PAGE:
11/04/2011 10:48 am ET Updated Aug 31, 2012

How To Choose A Knife

For 60 years, The Culinary Institute of America has been setting the standard for excellence in professional culinary education. In this video series, experienced chefs and educators show you how to tackle essential cooking techniques.

Watch this video to learn which essential knives you need in your kitchen, to cut everything from tough meats to tender vegetables and bread.

Video Transcript

I'm Chef Eve Felder from the Culinary Institute of America, and I'm going to show you this kitchen basic: Knives 101.

In a home kitchen, you basically need two knives. If push comes to shove, you really only need one, and this is the chef's knife. The chef's knife is used for things like onions, celery, carrots - it is an all-purpose knife. It will do everything that you need it to do.

The second knife is a paring knife. It's not a must-have, but definitely great to have. The paring knife is used for smaller items like garlic, shallots, that sort of thing.

if you want to expand outside of the basic knives, you will want to consider a slicing knife. This is a great knife to have, perfect for slicing chicken breasts, turkey, smoked salmon - it's a good all-purpose knife.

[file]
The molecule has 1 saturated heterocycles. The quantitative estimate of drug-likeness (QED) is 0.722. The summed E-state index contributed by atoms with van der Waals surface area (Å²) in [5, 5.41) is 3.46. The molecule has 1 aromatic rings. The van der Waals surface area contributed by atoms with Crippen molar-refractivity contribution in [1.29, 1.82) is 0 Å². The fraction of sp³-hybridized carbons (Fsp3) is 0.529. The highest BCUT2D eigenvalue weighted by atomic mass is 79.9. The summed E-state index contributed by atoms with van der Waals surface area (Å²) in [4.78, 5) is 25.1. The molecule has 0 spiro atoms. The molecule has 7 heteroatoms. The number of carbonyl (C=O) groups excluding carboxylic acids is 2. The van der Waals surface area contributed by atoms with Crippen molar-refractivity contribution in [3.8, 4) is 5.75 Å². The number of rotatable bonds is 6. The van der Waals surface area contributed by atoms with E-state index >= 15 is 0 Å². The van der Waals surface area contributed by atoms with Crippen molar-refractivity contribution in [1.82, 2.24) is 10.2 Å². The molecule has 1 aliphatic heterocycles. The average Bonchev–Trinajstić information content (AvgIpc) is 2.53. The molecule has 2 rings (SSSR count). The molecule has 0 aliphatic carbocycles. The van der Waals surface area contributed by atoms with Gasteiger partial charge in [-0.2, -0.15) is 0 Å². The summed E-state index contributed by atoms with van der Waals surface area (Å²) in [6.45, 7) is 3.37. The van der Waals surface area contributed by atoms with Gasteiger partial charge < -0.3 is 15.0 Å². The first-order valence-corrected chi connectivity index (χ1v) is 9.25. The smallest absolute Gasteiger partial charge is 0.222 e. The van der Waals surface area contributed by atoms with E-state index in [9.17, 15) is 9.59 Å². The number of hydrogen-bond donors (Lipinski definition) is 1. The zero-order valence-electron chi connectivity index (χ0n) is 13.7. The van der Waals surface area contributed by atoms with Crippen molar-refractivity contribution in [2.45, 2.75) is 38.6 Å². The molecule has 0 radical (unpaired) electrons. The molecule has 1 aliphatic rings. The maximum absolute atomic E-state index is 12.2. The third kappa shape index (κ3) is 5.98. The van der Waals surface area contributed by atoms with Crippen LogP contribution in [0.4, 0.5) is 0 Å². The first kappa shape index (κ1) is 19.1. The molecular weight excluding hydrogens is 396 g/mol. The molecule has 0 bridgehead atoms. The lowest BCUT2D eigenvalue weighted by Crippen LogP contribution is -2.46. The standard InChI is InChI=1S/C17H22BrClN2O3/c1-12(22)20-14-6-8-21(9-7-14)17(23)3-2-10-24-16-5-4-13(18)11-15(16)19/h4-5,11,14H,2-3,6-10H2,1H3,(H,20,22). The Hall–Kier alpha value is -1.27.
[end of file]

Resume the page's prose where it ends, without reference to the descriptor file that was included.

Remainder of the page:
The next knife that is a little bit more essential is a serrated knife, used for slicing loaves of bread. It's also good for tough skin, for things like tomatoes.

And finally, one of my favorite little knives: this is a turning knife - and do you need one in the kitchen? Absolutely not. However if you have a small hand, like I do, I use this in place of a paring knife. It just fits in my hand beautifully, particularly if I'm peeling potatoes or taking the skin off of blanched tomatoes; it just fits. See how perfect it is?

When you hold a knife, you want it to be stable. So you want to choke up on it. If you are left-handed or right-handed, it doesn't matter. You want the thumb on one side of the blade and your pointer finger on the other side, and then have your remaining fingers rotated around the handle. That's true also with a paring knife: choke up on it. It's much easier to work with if it's choked. If you have your finger out here over the top of the blade, it's not balanced.

And of course: the sharper the knife is, the safer the knife is.